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Radiation Oncology

Linac IMRT

Hunterdon Regional Cancer Center offers sophisticated radiation therapy technology coupled with an old-fashioned emphasis on compassionate caring for each individual patient.

For more information, please call (908) 788-6547

Types of Treatments:

External Beam Radiation Therapy

Radiation therapy is a very effective treatment that can kill cancer cells while preserving the function of nearby normal tissues. The treatment consists of a series of visits in which painless beams of high energy x-rays or particles are aimed at tumor deposits while care is taken to minimize dose to the surrounding normal tissues. Radiation therapy may be used either alone or in combination with surgery and/or chemotherapy to cure many cancers or to alleviate the distressing symptoms that are sometimes associated with more advanced cancers.

The decision to use radiation therapy for a particular patient is entrusted to a physician called a radiation oncologist who specializes in the treatment of cancer with a particular emphasis on the use of radiation. A patient is referred by their physicians to this board certified specialist to determine whether radiation therapy is the most appropriate option for that individual. The patient then meets with the radiation oncologist for a consultation at which time the radiation oncologist evaluates many factors, including the type of cancer, the location of the disease, and the patient’s symptoms, to determine if the patient is a suitable candidate for radiation treatments. At this visit, the radiation oncologist explains to the patient the potential benefits and complications of the proposed treatments.

CT88Patients who are accepted for radiation are then scheduled for a CT simulation, the first step in the complex process of planning their radiation treatments. This CT simulation is like a practice treatment in which the radiation oncologist determines the position that the patient will occupy during the treatments, constructs any customized immobilization devices required to help the patient hold still for the therapy, and obtains CT scan images to determine the precise location of the tumor to be targeted and the surrounding normal tissues that need to be shielded from the radiation.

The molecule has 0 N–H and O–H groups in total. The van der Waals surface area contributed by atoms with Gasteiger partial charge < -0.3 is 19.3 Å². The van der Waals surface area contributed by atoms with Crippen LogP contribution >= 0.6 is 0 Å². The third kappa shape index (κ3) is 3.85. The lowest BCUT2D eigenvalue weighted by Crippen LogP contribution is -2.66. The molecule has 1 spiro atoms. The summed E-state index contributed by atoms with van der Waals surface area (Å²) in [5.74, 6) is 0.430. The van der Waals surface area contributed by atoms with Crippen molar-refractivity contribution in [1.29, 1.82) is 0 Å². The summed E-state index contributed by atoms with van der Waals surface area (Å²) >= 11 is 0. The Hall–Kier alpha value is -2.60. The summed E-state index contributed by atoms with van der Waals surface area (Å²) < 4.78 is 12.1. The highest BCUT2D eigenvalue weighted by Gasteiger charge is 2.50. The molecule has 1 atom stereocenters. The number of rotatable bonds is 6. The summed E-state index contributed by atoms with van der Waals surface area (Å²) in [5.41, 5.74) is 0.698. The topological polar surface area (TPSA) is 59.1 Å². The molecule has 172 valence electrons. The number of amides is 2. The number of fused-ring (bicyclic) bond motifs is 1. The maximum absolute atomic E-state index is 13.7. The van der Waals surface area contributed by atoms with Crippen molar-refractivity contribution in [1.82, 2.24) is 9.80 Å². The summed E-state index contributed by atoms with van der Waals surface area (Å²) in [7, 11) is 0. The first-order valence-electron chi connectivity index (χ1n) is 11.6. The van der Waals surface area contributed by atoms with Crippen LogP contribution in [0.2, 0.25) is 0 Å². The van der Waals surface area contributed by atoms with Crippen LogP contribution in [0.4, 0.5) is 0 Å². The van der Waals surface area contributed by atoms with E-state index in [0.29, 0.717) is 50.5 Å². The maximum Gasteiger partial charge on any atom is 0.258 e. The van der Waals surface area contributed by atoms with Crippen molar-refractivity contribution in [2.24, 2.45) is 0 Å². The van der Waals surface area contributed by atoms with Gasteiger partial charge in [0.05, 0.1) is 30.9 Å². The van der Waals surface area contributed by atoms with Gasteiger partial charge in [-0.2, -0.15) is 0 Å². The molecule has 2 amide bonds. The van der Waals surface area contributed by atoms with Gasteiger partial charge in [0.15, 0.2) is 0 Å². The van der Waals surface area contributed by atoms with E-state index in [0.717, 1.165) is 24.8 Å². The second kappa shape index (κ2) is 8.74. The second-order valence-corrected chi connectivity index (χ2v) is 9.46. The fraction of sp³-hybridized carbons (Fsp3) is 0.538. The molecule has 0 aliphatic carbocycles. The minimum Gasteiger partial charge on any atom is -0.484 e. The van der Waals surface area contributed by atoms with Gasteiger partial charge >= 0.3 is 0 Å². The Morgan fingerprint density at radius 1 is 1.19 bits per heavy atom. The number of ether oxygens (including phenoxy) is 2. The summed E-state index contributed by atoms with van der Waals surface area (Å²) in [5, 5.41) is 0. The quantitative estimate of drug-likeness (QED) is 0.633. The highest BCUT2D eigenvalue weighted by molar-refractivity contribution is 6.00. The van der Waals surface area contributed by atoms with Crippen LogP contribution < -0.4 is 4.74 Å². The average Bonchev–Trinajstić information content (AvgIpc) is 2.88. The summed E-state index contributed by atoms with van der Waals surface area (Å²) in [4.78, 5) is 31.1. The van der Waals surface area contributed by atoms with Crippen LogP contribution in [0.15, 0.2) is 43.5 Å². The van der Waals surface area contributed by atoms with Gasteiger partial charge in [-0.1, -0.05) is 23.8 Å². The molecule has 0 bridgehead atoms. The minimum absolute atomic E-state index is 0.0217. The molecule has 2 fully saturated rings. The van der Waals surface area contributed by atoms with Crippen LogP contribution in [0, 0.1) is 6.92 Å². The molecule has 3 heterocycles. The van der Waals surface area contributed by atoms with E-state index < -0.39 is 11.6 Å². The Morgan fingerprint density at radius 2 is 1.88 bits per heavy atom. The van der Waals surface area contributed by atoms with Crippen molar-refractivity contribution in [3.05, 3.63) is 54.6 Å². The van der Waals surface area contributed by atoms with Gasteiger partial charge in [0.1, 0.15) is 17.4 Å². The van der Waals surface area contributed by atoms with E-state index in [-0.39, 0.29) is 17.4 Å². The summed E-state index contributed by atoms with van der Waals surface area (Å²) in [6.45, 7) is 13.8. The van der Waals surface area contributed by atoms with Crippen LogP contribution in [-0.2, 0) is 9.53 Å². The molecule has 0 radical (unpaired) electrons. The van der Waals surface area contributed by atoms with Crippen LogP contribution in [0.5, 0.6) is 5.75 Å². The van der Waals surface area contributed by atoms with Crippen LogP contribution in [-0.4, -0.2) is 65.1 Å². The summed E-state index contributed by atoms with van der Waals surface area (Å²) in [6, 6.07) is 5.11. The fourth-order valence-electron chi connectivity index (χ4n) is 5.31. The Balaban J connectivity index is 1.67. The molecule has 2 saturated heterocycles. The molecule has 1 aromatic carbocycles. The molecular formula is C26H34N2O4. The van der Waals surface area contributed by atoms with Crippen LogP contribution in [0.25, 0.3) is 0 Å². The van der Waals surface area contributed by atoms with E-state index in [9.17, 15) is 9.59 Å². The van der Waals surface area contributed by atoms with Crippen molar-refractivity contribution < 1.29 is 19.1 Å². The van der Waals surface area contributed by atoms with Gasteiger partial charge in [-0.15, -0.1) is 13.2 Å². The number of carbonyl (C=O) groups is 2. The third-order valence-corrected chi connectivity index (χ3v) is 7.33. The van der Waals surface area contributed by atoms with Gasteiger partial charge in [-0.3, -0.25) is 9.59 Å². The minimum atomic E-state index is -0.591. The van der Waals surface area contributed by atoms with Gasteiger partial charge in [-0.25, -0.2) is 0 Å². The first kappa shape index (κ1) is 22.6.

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The radiation oncologist uses these CT images to delineate the targets and design the beams that will be used to treat these targets. The physician then consults with specialized board certified physicists and dosimetrists who supervise the complex calculations that must be performed on powerful computers to blend multiple beams coming into the patient from different directions into an individualized, 3-dimensional plan that delivers the prescribed dose of radiation to the intended targets while minimizing dose to the normal tissues. The physicists are also responsible for calibrating the equipment to ensure that radiation is delivered with precision.

Treatments, which typically last less than fifteen minutes each day and are delivered Monday through Friday, are administered by specially trained techologists called radiation therapists. These therapists deliver the treatments designed by the radiation oncologist and calculated by the dosimetry staff using a state-of-the-art dual energy linear accelerator that is capable of delivering even the most sophisticated treatments, including IMRT (Intensity Modulated Radiation Therapy).